- Provide detailed, thorough content. Here’s another rule of thumb: long-form content will more likely establish you as an expert in your field than a brief, 500-word piece. Research your subject thoroughly and share what you’ve learned from your studies. That’s how you’ll convince readers that you know your stuff, and will improve your SEO.
- Link to other expert pages. When you link to peer-reviewed articles or news articles written by other experts, you’re making it clear that you’ve done your homework. Google quality raters will take note.
- Provide actionable advice. Don’t just show off your knowledge, use your knowledge. Specifically, tell people how to apply the information you’re sharing to make their lives better.
- Include author bios. At the end of your content, add a biography with proof of your expertise in the subject. Be sure to include a professional portrait as well.
- Make your address and phone number visible at all times. Don’t make readers hunt for your contact info; keep it up front and easy to find on your website.
- Address negative reviews. If you’re getting bad press online, reach out to the people who left the bad reviews and make things right. Good reviews will help with SEO.
- Get some social proof. Make sure you put endorsements from satisfied customers and fellow experts on your website. That’s going to make it clear to your readers (and the Quality Raters) that you’re someone people can trust.
- Source your info. Even if you’re an expert, it’s a great idea to source your content so that people can see that it’s in line with what other experts are saying about the same subject.
- Avoid clickbait headlines. Make sure that your article content delivers on the promise in the headline. Otherwise, Quality Raters will give you a bad review.
- Avoid distracting ads. A site doesn’t come across as very trustworthy when it’s got pop-up ads all over the place. Limit visitor interruptions and annoying advertisements as much as possible.
YMYL Website Checklist
Let’s wind this one down with a website checklist that you can use right now:
- How often is the site maintained/updated? Do you have out-of-date articles that likely won’t rank anymore? If so, go back and update them. Also, regularly browse your site on different platforms (desktops, laptops, tablets, phablets, and smartphones) just to make sure it always looks great.
- Is there accurate, easy-to-find contact information? If somebody who has questions wants to get in touch with you, is it easy for that person to find your contact info? If not, build a “Contact” page and include a link to it in your header and footer.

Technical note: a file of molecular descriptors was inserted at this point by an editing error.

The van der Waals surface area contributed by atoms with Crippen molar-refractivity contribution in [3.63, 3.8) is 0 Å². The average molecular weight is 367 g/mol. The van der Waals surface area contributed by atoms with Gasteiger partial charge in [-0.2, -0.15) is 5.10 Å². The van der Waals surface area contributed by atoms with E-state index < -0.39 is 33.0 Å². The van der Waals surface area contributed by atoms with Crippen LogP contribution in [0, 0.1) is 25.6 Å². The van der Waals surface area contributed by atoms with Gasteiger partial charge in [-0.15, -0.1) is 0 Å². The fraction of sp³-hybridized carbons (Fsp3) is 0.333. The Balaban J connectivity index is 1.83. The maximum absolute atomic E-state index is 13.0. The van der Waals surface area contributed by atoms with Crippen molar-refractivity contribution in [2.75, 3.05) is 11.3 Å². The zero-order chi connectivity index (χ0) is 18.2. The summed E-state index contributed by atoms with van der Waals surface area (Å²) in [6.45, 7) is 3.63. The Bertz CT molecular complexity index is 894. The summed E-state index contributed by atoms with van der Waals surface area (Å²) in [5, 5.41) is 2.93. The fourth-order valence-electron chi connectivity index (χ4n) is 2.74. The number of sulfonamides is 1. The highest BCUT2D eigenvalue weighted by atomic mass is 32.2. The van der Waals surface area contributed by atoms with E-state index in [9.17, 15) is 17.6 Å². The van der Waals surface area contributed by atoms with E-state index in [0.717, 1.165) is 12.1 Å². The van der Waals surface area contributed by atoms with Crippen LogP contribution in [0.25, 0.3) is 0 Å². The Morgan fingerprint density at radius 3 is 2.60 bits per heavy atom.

- Can anything be perceived as deceptive? Do you have anything on your site that tries to pull the wool over someone’s eyes? Have you optimized a page for a keyword that really isn’t relevant? Are you stuffing keywords? Make sure you keep it honest with your visitors. They’ll thank you by coming back to your site again and again.
- Who is responsible for the content and structure of the site? Have you established points of contact for your website from a technical and content marketing perspective?
- Is the content reputable and authoritative? Put yourself in the shoes of a typical visitor to your website and read your articles. Do they come across as well-written? Will people think that you’re knowledgeable? Why should readers trust you?
What does YMYL mean?
YMYL is an acronym that stands for “Your Money or Your Life”. YMYL is content that can have a direct impact on a reader’s health, finances, safety, and, ultimately, their happiness.
What is YMYL content?
Good YMYL content will be beneficial to a reader’s life but bad content will have a resoundingly negative impact on their lives.
This means that the information needs to be deemed as correct by Google.
For digital marketers this is vital because Google takes the above responsibility quite seriously and presumes that only experts with experience will be authoring YMYL content.
Topics which fall into the YMYL category, according to Google, include:
- Shopping information
- Government, legal issues, social services, and other such topics
- Medical advice
- News and current events
- Information on people
How do you optimize for Google’s YMYL and E-A-T criteria?
YMYL and E-A-T are often grouped together and go hand in hand, for good reason.
Remember, YMYL refers to Your Money or Your Life and refers to pages discussing topics of import and impact on people’s lives.
E-A-T refers to Expertise, Authoritativeness, and Trustworthiness. The higher quality E-A-T is for YMYL the better they will rank for Google.
Since Google is so cautious regarding YMYL pages one of the first things they check to make sure the content is not harmful is how optimized the page is for E-A-T criteria.
To make sure there is expertise ask yourself is the author of the piece an expert on the subject? To determine Authority make sure the author a well-recognized authority on the subject. Finally,
to assess trustworthiness make sure the content accurate.
For YMYL use the following guidelines:
- How often is the site maintained/updated?
- Is there accurate, easy-to-find contact information?
- Can anything be perceived as deceptive?
- Who is responsible for the content and structure of the site?
- Is the content reputable and authoritative?
What is a YMYL site?
A YMYL site is one that deals with any of the following topics:
- Groups of people
- Heath and safety
- Civics, law, and government
- News and current events
When it comes to YMYL pages, you are what you E-A-T.
As we can see, these pages will be under increased scrutiny moving forward. If you own a site that offers this kind of content, make sure you follow the rules above to ensure top SEO rankings.